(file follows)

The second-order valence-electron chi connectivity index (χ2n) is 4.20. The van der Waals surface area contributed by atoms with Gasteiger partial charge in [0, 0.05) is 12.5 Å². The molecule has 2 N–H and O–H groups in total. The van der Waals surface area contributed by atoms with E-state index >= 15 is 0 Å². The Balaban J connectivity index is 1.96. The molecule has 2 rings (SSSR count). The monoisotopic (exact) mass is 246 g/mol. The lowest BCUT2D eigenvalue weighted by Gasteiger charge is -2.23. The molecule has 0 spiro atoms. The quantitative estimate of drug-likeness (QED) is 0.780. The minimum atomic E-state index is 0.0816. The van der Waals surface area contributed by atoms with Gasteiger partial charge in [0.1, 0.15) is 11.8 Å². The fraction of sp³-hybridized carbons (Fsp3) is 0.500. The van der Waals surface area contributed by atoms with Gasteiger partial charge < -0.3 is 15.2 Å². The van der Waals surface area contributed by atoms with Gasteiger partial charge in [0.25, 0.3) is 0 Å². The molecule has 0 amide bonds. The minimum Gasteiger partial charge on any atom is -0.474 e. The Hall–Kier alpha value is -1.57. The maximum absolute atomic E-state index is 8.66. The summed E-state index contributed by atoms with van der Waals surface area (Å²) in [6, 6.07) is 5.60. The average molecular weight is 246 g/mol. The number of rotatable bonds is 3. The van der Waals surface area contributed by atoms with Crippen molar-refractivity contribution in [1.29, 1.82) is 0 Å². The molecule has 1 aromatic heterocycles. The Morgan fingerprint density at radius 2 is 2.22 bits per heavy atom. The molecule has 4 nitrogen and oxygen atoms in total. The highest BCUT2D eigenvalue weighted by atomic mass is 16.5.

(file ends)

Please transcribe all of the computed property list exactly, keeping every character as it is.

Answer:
The second-order valence-electron chi connectivity index (χ2n) is 4.20. The van der Waals surface area contributed by atoms with Gasteiger partial charge in [0, 0.05) is 12.5 Å². The molecule has 2 N–H and O–H groups in total. The van der Waals surface area contributed by atoms with E-state index >= 15 is 0 Å². The Balaban J connectivity index is 1.96. The molecule has 2 rings (SSSR count). The monoisotopic (exact) mass is 246 g/mol. The lowest BCUT2D eigenvalue weighted by Gasteiger charge is -2.23. The molecule has 0 spiro atoms. The quantitative estimate of drug-likeness (QED) is 0.780. The minimum atomic E-state index is 0.0816. The van der Waals surface area contributed by atoms with Gasteiger partial charge in [0.1, 0.15) is 11.8 Å². The fraction of sp³-hybridized carbons (Fsp3) is 0.500. The van der Waals surface area contributed by atoms with Gasteiger partial charge < -0.3 is 15.2 Å². The van der Waals surface area contributed by atoms with Gasteiger partial charge in [0.25, 0.3) is 0 Å². The molecule has 0 amide bonds. The minimum Gasteiger partial charge on any atom is -0.474 e. The Hall–Kier alpha value is -1.57. The maximum absolute atomic E-state index is 8.66. The summed E-state index contributed by atoms with van der Waals surface area (Å²) in [6, 6.07) is 5.60. The average molecular weight is 246 g/mol. The number of rotatable bonds is 3. The van der Waals surface area contributed by atoms with Crippen molar-refractivity contribution in [1.29, 1.82) is 0 Å². The molecule has 1 aromatic heterocycles. The Morgan fingerprint density at radius 2 is 2.22 bits per heavy atom. The molecule has 4 nitrogen and oxygen atoms in total. The highest BCUT2D eigenvalue weighted by atomic mass is 16.5.